Freeform 3D Printing With "UNDO" Function

Freeform 3D Printing With "UNDO" Function

Southern California Institute of Architecture in Los Angeles has developed a technique of using a robotic arm that prints 3D structures in a tank of gel. The robot arm was developed by a masters student and allows freeform printing without the need for support structures. This means that potentially a “undo” function can be added to remove errors.

The gel supports the liquid resin deposited by the robot while it hardens, overcoming a shortcoming of other 3D printing technologies, where structures to prevent the objects from collapsing need to be printed along with the objects themselves.

Harms developed a special print tool for the project

The institutes 3D printing technology also allows for vector-based printing, which means the print head can move in three dimensional planes rather than building objects from thin two dimensional layers.

Deconstruction of the print tool

Brian Harms developed the Suspended Depositions process as part of the ESTm (Emerging Systems and Technologies) course at SCI-Arc. "By injecting and suspending light-curing resin in a gelatinous medium, one is afforded the ability to shape freeform objects without the need for molds or other subtractive manufacturing processes that would otherwise be necessary," Harms explains.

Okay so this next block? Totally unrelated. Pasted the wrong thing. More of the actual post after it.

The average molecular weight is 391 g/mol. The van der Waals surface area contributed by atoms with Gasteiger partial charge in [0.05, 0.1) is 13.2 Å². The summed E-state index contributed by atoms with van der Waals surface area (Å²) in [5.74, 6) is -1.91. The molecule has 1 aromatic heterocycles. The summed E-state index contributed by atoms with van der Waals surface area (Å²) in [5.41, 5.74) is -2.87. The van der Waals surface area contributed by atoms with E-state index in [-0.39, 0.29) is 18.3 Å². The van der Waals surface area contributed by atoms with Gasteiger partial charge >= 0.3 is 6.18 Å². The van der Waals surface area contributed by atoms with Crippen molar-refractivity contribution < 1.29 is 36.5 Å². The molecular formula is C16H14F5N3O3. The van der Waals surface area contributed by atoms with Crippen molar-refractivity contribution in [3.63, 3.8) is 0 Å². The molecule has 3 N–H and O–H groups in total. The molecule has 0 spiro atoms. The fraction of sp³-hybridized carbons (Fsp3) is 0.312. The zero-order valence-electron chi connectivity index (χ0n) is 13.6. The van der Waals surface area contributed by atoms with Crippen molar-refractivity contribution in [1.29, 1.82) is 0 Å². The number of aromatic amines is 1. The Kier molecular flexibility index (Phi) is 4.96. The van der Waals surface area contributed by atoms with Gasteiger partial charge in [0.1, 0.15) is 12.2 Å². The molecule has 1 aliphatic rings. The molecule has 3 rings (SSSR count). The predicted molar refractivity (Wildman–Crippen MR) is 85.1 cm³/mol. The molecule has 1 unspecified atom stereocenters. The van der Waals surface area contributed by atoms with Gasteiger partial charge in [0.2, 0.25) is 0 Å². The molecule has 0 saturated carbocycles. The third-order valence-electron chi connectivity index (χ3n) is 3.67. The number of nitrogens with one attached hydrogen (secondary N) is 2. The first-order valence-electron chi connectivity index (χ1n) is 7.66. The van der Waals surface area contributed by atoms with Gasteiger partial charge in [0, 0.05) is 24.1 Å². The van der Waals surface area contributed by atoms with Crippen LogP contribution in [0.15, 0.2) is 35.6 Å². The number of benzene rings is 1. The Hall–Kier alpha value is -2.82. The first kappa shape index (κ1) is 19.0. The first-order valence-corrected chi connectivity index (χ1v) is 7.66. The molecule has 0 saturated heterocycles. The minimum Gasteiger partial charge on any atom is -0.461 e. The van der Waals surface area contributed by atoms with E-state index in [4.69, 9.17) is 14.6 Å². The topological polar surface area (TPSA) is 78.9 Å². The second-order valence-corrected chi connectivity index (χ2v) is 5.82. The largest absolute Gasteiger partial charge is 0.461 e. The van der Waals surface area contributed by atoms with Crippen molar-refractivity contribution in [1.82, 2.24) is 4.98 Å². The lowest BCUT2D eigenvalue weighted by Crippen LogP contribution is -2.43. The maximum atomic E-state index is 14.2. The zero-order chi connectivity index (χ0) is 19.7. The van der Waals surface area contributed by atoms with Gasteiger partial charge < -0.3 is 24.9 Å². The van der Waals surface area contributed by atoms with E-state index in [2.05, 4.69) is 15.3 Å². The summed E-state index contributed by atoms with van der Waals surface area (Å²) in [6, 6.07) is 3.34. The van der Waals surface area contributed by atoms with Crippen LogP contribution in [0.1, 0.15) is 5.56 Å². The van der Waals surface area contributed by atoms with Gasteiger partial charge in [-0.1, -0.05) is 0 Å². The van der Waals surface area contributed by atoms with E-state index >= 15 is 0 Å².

Robotic arm with Harms' print tool mounted

Resin from the printer is injected through a needle-like print head attached to the robotic arm and then is hardened when exposed to light. Once the object is finished and removed from the gel, it can be reused.

The technique potentially allows for parts of the printed object to be undone, by sucking or scooping the still uncured resin from the gel without affecting the rest of the structure.

The robotic arm injects resin into a gel-filled container using the special print tool

Harms' project follows other recent breakthroughs in "freeform" - or unsupported - 3D printing. In May, Petr Novikov and Saša Jokić from Barcelona's Institute for Advanced Architecture of Catalonia unveiled a robot arm that can print freeform objects using thermosetting plastica, along with designer Joris Laarman from the Netherlands developed a freeform printer that used a process called ”anti-gravity object modelling”. In February, a 3D-printing pen that can doodle freeform objects raised almost $500,000 in its first day of fundraising on Kickstarter.

Test prints


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Write by: RC - Sunday, July 28, 2013

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